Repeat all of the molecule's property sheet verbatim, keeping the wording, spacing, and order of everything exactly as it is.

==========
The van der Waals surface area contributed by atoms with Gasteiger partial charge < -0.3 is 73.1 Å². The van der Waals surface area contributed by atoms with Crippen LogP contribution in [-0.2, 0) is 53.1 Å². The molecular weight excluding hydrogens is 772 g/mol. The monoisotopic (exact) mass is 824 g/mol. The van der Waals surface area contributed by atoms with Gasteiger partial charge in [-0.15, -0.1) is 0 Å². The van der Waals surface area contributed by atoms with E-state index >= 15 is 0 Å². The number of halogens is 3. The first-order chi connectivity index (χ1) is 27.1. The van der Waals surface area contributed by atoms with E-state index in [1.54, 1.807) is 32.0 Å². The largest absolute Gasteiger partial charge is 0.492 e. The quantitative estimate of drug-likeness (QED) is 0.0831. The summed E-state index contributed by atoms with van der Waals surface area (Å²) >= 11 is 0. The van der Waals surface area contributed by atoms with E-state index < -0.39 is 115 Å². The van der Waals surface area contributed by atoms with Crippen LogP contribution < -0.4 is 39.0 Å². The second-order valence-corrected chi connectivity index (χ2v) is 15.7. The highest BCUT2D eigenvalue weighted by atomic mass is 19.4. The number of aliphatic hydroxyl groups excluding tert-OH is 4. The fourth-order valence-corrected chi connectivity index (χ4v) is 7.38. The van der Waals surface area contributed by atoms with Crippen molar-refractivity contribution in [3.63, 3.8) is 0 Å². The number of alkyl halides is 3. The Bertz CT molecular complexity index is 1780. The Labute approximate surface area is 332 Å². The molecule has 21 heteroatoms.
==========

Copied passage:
The van der Waals surface area contributed by atoms with Gasteiger partial charge < -0.3 is 73.1 Å². The van der Waals surface area contributed by atoms with Crippen LogP contribution in [-0.2, 0) is 53.1 Å². The molecular weight excluding hydrogens is 772 g/mol. The monoisotopic (exact) mass is 824 g/mol. The van der Waals surface area contributed by atoms with Gasteiger partial charge in [-0.15, -0.1) is 0 Å². The van der Waals surface area contributed by atoms with E-state index >= 15 is 0 Å². The number of halogens is 3. The first-order chi connectivity index (χ1) is 27.1. The van der Waals surface area contributed by atoms with E-state index in [1.54, 1.807) is 32.0 Å². The largest absolute Gasteiger partial charge is 0.492 e. The quantitative estimate of drug-likeness (QED) is 0.0831. The summed E-state index contributed by atoms with van der Waals surface area (Å²) >= 11 is 0. The van der Waals surface area contributed by atoms with E-state index < -0.39 is 115 Å². The van der Waals surface area contributed by atoms with Crippen LogP contribution < -0.4 is 39.0 Å². The second-order valence-corrected chi connectivity index (χ2v) is 15.7. The highest BCUT2D eigenvalue weighted by atomic mass is 19.4. The number of aliphatic hydroxyl groups excluding tert-OH is 4. The fourth-order valence-corrected chi connectivity index (χ4v) is 7.38. The van der Waals surface area contributed by atoms with Crippen molar-refractivity contribution in [3.63, 3.8) is 0 Å². The number of alkyl halides is 3. The Bertz CT molecular complexity index is 1780. The Labute approximate surface area is 332 Å². The molecule has 21 heteroatoms.